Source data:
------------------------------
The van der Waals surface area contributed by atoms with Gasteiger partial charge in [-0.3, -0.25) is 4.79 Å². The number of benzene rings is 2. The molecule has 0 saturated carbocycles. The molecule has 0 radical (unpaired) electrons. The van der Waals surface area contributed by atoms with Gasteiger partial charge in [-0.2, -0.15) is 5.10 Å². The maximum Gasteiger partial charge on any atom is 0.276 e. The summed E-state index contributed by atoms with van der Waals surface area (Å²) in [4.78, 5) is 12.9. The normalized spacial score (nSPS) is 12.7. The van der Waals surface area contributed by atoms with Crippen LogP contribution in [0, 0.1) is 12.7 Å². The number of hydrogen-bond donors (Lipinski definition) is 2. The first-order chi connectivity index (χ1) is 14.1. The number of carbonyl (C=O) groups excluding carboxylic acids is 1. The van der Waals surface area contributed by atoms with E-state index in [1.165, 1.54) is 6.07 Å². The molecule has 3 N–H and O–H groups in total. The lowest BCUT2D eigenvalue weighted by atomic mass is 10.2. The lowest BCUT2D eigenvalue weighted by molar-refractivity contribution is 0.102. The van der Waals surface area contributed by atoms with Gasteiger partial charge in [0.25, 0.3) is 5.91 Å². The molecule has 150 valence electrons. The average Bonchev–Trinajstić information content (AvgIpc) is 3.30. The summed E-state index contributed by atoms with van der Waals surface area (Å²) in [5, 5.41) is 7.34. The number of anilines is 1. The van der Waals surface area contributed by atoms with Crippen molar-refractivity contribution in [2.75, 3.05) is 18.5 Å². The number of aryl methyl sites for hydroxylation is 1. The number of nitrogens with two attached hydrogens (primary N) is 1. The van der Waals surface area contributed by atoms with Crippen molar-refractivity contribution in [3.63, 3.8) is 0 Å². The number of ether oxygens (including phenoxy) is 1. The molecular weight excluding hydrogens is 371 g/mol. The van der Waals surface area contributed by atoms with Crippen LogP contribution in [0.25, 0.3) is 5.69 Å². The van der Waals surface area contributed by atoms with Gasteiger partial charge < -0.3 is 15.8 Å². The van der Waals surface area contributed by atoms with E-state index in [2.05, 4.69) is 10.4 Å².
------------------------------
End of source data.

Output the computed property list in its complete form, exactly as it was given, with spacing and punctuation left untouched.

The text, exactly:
The van der Waals surface area contributed by atoms with Gasteiger partial charge in [-0.3, -0.25) is 4.79 Å². The number of benzene rings is 2. The molecule has 0 saturated carbocycles. The molecule has 0 radical (unpaired) electrons. The van der Waals surface area contributed by atoms with Gasteiger partial charge in [-0.2, -0.15) is 5.10 Å². The maximum Gasteiger partial charge on any atom is 0.276 e. The summed E-state index contributed by atoms with van der Waals surface area (Å²) in [4.78, 5) is 12.9. The normalized spacial score (nSPS) is 12.7. The van der Waals surface area contributed by atoms with Crippen LogP contribution in [0, 0.1) is 12.7 Å². The number of hydrogen-bond donors (Lipinski definition) is 2. The first-order chi connectivity index (χ1) is 14.1. The number of carbonyl (C=O) groups excluding carboxylic acids is 1. The van der Waals surface area contributed by atoms with E-state index in [1.165, 1.54) is 6.07 Å². The molecule has 3 N–H and O–H groups in total. The lowest BCUT2D eigenvalue weighted by atomic mass is 10.2. The lowest BCUT2D eigenvalue weighted by molar-refractivity contribution is 0.102. The van der Waals surface area contributed by atoms with Gasteiger partial charge in [0.25, 0.3) is 5.91 Å². The molecule has 150 valence electrons. The average Bonchev–Trinajstić information content (AvgIpc) is 3.30. The summed E-state index contributed by atoms with van der Waals surface area (Å²) in [5, 5.41) is 7.34. The number of anilines is 1. The van der Waals surface area contributed by atoms with Crippen molar-refractivity contribution in [2.75, 3.05) is 18.5 Å². The number of aryl methyl sites for hydroxylation is 1. The number of nitrogens with two attached hydrogens (primary N) is 1. The van der Waals surface area contributed by atoms with Crippen molar-refractivity contribution in [3.63, 3.8) is 0 Å². The number of ether oxygens (including phenoxy) is 1. The molecular weight excluding hydrogens is 371 g/mol. The van der Waals surface area contributed by atoms with Crippen LogP contribution in [0.25, 0.3) is 5.69 Å². The van der Waals surface area contributed by atoms with Gasteiger partial charge < -0.3 is 15.8 Å². The van der Waals surface area contributed by atoms with E-state index in [2.05, 4.69) is 10.4 Å².